Cerrahpaşa Medical Journal



İÜ Cerrahpaşa Tıp Fakültesi Fizyoloji Anabilim Dalı

Cerrahpasa Med J 1998; 29: 79-83
Read: 1006 Downloads: 423 Published: 20 August 2014

Background and Design.­ Ventilatory response to sustained (>30 minutes) hypoxia is biphasic in humans and experimental animals. A brisk initial increase in ventilation is followed by a decline that is thought to be of central origin and has been termed "hypoxic depression". Results of several studies have suggested that concentration of adenosine within the brain increases as a result of hypoxemia and adenosine could therefore play a key role in mediation of hypoxic depression. The purpose of the present study was to produce a state of inhibition in the respiratory centers by adenosine administration (i.c.v.) and to examine the respiratory response to hypercapnia. The experiments were carried out in six peripheral chemodenervated vagatomized cats under pentothal anesthesia. For i.c.v. injections of adenosine in each animal, canula was placed in left lateral cerebral ventricle by stereotaxic method. Animals were allowed to breath air and hypercapnic (5.8% CO2­air) gas mixtures before and after i.c.v. adenosine administration. Respiratory frequency (f), tidal volume (TV), arterial blood pressure were recorded. Respiratory minute volume (VE) and the mean arterial pressure were calculated At the end of each experimental phase pO2, pCO2, pH were measured in arterial blood samples.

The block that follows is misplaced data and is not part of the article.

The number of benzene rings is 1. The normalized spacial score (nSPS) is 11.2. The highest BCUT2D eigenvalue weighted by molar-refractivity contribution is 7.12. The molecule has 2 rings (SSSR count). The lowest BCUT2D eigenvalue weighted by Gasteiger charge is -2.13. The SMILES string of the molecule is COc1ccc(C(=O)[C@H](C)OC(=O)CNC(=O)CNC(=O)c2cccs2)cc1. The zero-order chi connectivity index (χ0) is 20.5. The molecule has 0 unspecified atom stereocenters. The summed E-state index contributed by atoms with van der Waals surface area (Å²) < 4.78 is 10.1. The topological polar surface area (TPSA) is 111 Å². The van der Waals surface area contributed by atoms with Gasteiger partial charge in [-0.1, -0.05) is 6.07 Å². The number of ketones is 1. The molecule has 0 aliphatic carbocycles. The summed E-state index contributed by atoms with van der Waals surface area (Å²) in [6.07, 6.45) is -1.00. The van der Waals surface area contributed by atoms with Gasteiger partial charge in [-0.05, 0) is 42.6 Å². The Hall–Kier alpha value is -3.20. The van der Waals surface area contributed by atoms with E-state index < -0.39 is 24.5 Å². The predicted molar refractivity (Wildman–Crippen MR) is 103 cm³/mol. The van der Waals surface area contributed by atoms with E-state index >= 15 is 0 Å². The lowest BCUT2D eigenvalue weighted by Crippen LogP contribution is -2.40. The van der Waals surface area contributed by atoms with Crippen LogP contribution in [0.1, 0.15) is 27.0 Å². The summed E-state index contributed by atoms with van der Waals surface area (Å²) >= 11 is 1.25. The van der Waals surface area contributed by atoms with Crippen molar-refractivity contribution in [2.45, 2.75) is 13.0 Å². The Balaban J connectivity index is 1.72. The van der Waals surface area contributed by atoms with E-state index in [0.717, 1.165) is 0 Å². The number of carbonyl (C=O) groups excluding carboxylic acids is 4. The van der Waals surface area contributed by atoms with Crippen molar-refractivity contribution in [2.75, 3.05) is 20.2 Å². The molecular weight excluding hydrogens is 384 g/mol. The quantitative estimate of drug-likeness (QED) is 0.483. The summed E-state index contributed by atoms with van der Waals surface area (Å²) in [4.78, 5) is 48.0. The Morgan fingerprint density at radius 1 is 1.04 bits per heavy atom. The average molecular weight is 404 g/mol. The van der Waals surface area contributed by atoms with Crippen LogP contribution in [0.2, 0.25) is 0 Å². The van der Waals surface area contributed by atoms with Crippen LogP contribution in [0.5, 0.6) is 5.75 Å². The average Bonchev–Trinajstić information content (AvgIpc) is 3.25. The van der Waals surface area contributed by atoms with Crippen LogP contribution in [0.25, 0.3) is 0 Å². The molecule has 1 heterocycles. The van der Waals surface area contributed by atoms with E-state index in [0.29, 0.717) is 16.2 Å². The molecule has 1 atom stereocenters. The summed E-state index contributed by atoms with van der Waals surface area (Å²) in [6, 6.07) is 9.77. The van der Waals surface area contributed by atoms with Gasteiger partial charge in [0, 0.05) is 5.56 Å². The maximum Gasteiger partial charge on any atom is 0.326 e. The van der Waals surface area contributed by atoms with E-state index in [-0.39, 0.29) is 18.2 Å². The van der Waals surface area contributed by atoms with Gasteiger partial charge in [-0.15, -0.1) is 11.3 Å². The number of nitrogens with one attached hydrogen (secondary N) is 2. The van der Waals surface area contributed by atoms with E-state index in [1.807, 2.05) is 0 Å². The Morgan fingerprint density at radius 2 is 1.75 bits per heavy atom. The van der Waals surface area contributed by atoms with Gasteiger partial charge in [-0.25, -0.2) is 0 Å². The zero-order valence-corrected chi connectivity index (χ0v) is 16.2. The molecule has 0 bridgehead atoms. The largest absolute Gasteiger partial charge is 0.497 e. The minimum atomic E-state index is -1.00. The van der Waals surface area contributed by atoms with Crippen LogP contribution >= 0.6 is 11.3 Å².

Results.­ When chemodenervated vagotomized animals were allowed to breath the hypercapnic gas mixture before adenosine administration VT and VE increased significantly (p<0.05, p<0.01). When adenosine was administered to the animals the VT and consequently VE decreased during air breathing (p<0.01, p<0.05). On breathing of hypercapnic gas mixture following adenosine administration VT and VE were increased (p<0.001, p<0.001). The respiratory response of the chemodenervated vagotomized animals to hypercapnia after adenosine administration was found to be as same as that before adenosine administration.

Conclusion.­ The results of this study show that adenosine acts as a central depressant of respiration during air breathing. However respiratory centers the activity of which are depressed by adenosine in normoxia can still respond to hypercapnia.

EISSN 2687-1904